Dow Jones Industrial Average
The irony of maintaining a veneer of authenticity over a fundamentally inauthentic market is rich: the more the authorities manipulate the market to maintain high valuations and suppress turbulence, the greater the odds of a collapse of trust as inauthentic markets cannot self-correct or discover the price of assets, capital and risk. Once risk has been effectively hidden by perception management, participants lack the essential information they need to make informed decisions. And so their decisions will be catastrophically mis-informed. This is how declines morph into crashes.
This weekend’s “Things To Ponder” is comprised of a variety of readings that cover a fairly broad spectrum from educational to informative and even a little bit sarcastic.
Obviously, this weekend's reading list is focused on what to do now. Is this just another "dip" that investors should buy into? OR, is this the beginning of the long overdue intermediate term correction or a "mean reverting" process?
Although the NYSE was closed between July 30 and December 12 of 1914, stocks were quoted by brokers and traded off the exchange. Global Financial Data has gone back and collected stock prices during the closure of the NYSE to recreate the Dow Jones Industrial Average while the NYSE was closed. We collected the data for the 20 stocks in the new DJIA 20 Industrials and calculated the average of the bid and ask prices from August 24, 1914 to December 12, 1914. This enabled us to discover that the 1914 bottom for stocks actually occurred on November 2, 1914 when the DJIA hit 49.07, over a month before the NYSE reopened. Few people realize that stocks in the US had already bottomed out and were heading into a new bull market when the NYSE reopened on December 12, 1914. The DJIA did not revisit this level until the Great Depression in 1932.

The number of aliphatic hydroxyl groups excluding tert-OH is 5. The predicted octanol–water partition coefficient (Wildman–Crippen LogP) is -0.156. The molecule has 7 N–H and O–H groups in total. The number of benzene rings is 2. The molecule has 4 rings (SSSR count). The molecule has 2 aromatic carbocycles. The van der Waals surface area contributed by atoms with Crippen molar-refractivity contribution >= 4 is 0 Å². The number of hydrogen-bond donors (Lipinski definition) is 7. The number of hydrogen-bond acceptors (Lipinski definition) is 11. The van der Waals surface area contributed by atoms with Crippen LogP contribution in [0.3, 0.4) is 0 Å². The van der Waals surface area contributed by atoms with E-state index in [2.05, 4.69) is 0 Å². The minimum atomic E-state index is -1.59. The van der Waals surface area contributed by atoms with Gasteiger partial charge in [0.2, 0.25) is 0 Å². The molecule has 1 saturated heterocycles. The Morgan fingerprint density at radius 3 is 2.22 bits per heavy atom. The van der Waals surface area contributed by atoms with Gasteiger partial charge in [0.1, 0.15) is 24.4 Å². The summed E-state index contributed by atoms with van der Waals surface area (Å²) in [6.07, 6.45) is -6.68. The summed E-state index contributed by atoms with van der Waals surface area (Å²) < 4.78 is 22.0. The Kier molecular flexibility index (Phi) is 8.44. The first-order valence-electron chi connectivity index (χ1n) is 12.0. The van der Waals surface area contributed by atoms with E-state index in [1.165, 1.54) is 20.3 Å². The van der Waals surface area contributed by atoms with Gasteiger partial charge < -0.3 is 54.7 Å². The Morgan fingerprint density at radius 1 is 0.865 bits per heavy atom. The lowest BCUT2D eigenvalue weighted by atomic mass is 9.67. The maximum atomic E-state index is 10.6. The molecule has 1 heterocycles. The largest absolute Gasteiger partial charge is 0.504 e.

After all this time Greenspan still insists on blaming the people for the economic and financial havoc that he engendered from his perch in the Eccles Building. Indeed, posturing himself as some kind of latter day monetary Calvinist, he made it crystal clear in yesterday’s interview that the blame cannot be placed at his feet where it belongs:
"I have come to the conclusion that bubbles, as I noted, are a function of human nature."
The MH-17 tragedy could mark a pivotal moment in the worst crisis between Russia and the West since the Cold War. Geopolitical risk is extremely high today. As it was in 1914. With the U.S. seeking to impose tough new sanctions on Russia, we appear to be on the verge of a new and more intense phase of currency wars and indeed of an economic war. Indeed, a millitary confronatation with all that entails cannot be ruled out ...
Wall Street analysts are "already throwing in the towel" on 3Q, 4Q revenue growth with forecasts for the 30 Dow Jones Industrial Avg. companies of 2.5%, 1.6% versus predictions of 3% or more just 2 months ago. ConvergEx's chief market strategist Nicholas Colas explains these lowered forecasts fly "in the face of a general consensus from the economic community, the Federal Reserve included, that the back half of 2014 will be better than the Polar Vortex-damaged first half of the year." As Colas warns, rather ominously, "we aren’t pricing 1.6% revenue growth for Q4 2014 with price/earnings multiples at 17-18x. If you are buying Dow 17,000 or S&P 1980, you expect better. Now, companies and the macro economy have to deliver."
With Gen-X and Gen-Y out as buyers, who's left to scoop up the tens of trillions of dollars of Boomer assets at bubblicious prices? Given that other nations face the same demographic dilemma, the answer appears to be: no one.